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Hamas and Fatah should talk
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16:16, July 04, 2007

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Last Saturday, Hamas leader, Ismail Haniya, visited the late Palestinian leader, Yasser Arafat's, residence and called on Arafat's wife to express his good intentions for Fatah. On Friday, during his visit to France, however; Palestinian National Authority President and Fatah leader, Mahmoud Abbas, said that he was determined to isolate Hamas. This decision indicates that Fatah has not forgiven Hamas for forcibly taking over the Gaza Strip.

Why does Hamas now call for dialogue with Fatah?

First of all, Hamas hopes to change its state of isolation. Since it forcibly gained control of the Gaza Strip, the UN, U.S., EU, Russia and many other countries, have expressed their support for Fatah's leader Abbas and his emergency government. Thus, Hamas is truly isolated now. Secondly, it hopes to obtain assistance in alleviating difficulties in Gaza. Hamas forcibly drove off Fatah quickly, but it also took over responsibility for the 1.5 million people in Gaza. Gaza's people cannot live without international assistance or the cooperation of Israel. Hamas is neither a legitimate receiver of the assistance, nor does it communicate with Israel.

Why did Fatah refuse dialogue with Hamas?

There are also two reasons for this. First, Fatah would like to take any opportunity to weaken Hamas' strength. Hamas has fought with Fatah for many years, and last January, won the election against Fatah. It failed to win international support, even though it was considered the first revolution. Recently, it also drove Fatah from the Gaza Strip-what is considered to be the second revolution. Fatah is using its status of victimization to win support and sympathy from the international community, a so it can isolate Hamas in Gaza. As Hamas faces various difficulties, it might gradually lose support from the public and use up all its strength. Second, it would like to gain strength. After this blitzkrieg coup, Fatah was substantially weakened. It needs to get rid of Hamas influence in Gaza and ascertain its own advantage in the area.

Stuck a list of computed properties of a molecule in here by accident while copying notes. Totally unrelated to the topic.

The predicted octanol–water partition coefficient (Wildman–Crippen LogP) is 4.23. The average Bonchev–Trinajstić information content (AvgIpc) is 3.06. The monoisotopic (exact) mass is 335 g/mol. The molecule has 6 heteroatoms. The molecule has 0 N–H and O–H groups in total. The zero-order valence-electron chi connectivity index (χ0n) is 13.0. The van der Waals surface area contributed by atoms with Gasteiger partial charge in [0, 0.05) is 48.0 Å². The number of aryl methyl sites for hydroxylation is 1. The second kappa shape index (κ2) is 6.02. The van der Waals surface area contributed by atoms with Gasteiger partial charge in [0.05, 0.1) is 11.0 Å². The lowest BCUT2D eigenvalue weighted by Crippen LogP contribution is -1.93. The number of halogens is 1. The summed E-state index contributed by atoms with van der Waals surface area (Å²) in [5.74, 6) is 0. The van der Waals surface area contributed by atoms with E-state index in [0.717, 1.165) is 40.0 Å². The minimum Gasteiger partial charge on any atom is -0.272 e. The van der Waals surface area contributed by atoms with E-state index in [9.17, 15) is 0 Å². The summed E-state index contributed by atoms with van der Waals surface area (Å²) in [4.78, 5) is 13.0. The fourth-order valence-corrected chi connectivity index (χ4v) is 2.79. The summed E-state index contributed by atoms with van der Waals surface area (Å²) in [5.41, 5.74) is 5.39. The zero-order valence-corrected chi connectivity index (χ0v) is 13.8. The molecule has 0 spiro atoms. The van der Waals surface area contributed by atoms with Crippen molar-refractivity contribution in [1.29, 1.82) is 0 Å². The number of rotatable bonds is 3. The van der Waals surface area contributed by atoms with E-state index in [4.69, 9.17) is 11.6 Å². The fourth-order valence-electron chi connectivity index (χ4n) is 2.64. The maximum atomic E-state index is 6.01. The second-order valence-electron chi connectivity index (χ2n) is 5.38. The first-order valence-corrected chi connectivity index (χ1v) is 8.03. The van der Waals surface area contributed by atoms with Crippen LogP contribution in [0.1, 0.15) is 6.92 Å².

However, now the problem is that refusing dialogue is not good for the Palestinian people. If Hamas occupies the Gaza Strip for a long time and maintains the current division, a unified Palestinian state cannot be established. Fatah's historic mission cannot be fulfilled. The people of Palestine are against the brutal fighting among its brothers and sisters and support dialogue and compromise; while other Arab nations also do not agree with the conflict there. Egypt, Saudi Arabia and Jordan cannot sit idly. Largely, due to their help, Hamas and Fatah reached the Mecca agreement in February of this year, and formed the Palestinian coalition government. Now Hamas has taken unilateral action in taking over Gaza. This has angered neighboring countries. Egypt even ordered its diplomatic residence in Gaza to move to the West, in support of Abbas and Fatah.

However, after this unrest, Arab leaders still hope that Fatah and Hamas can resolve their dispute through dialogue. Last week, Egypt hosted a summit of four parties in Shalm El-Sheih, inviting Jordan's King Abudulah II, Israeli Prime Minister Erhud Olmart, and Fatah leader, Abbas. Egyptian President Hosni Mubarak proposed a dialogue between the two factions in Palestine. Hamas responded to the proposal positively. Later, Mubarak also met with Saudi King, Abudulah Ben Abdul Aziz, President Saleh of Yemen, Lebanese Prime Minister Siniora, and Tunisian Prime Minister Mohammed Ghannouchi. They all supported the proposal of holding a dialogue between Fatah and Hamas.

Now, now the key lies in the joint efforts made by both Palestinian parties. Only until both Fatah and Hamas have cooled down and resumed dialogue, will the situation in Palestine improve.

By People's Daily Online

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